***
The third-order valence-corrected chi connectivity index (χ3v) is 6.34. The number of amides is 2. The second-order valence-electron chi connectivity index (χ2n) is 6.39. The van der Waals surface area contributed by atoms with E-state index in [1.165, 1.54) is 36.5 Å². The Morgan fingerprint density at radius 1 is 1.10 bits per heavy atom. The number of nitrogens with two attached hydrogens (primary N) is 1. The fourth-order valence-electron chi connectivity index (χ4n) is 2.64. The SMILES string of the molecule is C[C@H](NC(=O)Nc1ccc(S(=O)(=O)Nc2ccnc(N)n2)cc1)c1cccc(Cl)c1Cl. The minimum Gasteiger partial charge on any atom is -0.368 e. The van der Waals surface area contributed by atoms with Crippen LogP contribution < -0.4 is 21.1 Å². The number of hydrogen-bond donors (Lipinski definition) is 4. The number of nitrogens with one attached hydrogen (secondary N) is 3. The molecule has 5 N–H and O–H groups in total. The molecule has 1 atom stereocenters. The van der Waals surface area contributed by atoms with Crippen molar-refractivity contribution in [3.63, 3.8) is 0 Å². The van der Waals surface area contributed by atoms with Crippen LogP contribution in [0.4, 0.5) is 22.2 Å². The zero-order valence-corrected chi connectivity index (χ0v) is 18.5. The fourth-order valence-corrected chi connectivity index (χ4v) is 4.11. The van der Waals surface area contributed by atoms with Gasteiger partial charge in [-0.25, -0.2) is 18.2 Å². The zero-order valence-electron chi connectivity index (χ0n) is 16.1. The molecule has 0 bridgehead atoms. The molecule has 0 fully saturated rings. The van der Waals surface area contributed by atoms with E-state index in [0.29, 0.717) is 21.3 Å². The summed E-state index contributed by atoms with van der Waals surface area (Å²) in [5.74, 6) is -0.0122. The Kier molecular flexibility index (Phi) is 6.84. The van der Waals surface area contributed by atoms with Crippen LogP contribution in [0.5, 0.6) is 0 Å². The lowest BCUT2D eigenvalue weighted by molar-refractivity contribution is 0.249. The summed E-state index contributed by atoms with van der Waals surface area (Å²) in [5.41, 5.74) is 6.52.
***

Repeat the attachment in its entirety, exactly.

The third-order valence-corrected chi connectivity index (χ3v) is 6.34. The number of amides is 2. The second-order valence-electron chi connectivity index (χ2n) is 6.39. The van der Waals surface area contributed by atoms with E-state index in [1.165, 1.54) is 36.5 Å². The Morgan fingerprint density at radius 1 is 1.10 bits per heavy atom. The number of nitrogens with two attached hydrogens (primary N) is 1. The fourth-order valence-electron chi connectivity index (χ4n) is 2.64. The SMILES string of the molecule is C[C@H](NC(=O)Nc1ccc(S(=O)(=O)Nc2ccnc(N)n2)cc1)c1cccc(Cl)c1Cl. The minimum Gasteiger partial charge on any atom is -0.368 e. The van der Waals surface area contributed by atoms with Crippen LogP contribution < -0.4 is 21.1 Å². The number of hydrogen-bond donors (Lipinski definition) is 4. The number of nitrogens with one attached hydrogen (secondary N) is 3. The molecule has 5 N–H and O–H groups in total. The molecule has 1 atom stereocenters. The van der Waals surface area contributed by atoms with Crippen molar-refractivity contribution in [3.63, 3.8) is 0 Å². The van der Waals surface area contributed by atoms with Crippen LogP contribution in [0.4, 0.5) is 22.2 Å². The zero-order valence-corrected chi connectivity index (χ0v) is 18.5. The fourth-order valence-corrected chi connectivity index (χ4v) is 4.11. The van der Waals surface area contributed by atoms with Gasteiger partial charge in [-0.25, -0.2) is 18.2 Å². The zero-order valence-electron chi connectivity index (χ0n) is 16.1. The molecule has 0 bridgehead atoms. The molecule has 0 fully saturated rings. The van der Waals surface area contributed by atoms with E-state index in [0.29, 0.717) is 21.3 Å². The summed E-state index contributed by atoms with van der Waals surface area (Å²) in [5.74, 6) is -0.0122. The Kier molecular flexibility index (Phi) is 6.84. The van der Waals surface area contributed by atoms with Crippen LogP contribution in [0.5, 0.6) is 0 Å². The lowest BCUT2D eigenvalue weighted by molar-refractivity contribution is 0.249. The summed E-state index contributed by atoms with van der Waals surface area (Å²) in [5.41, 5.74) is 6.52.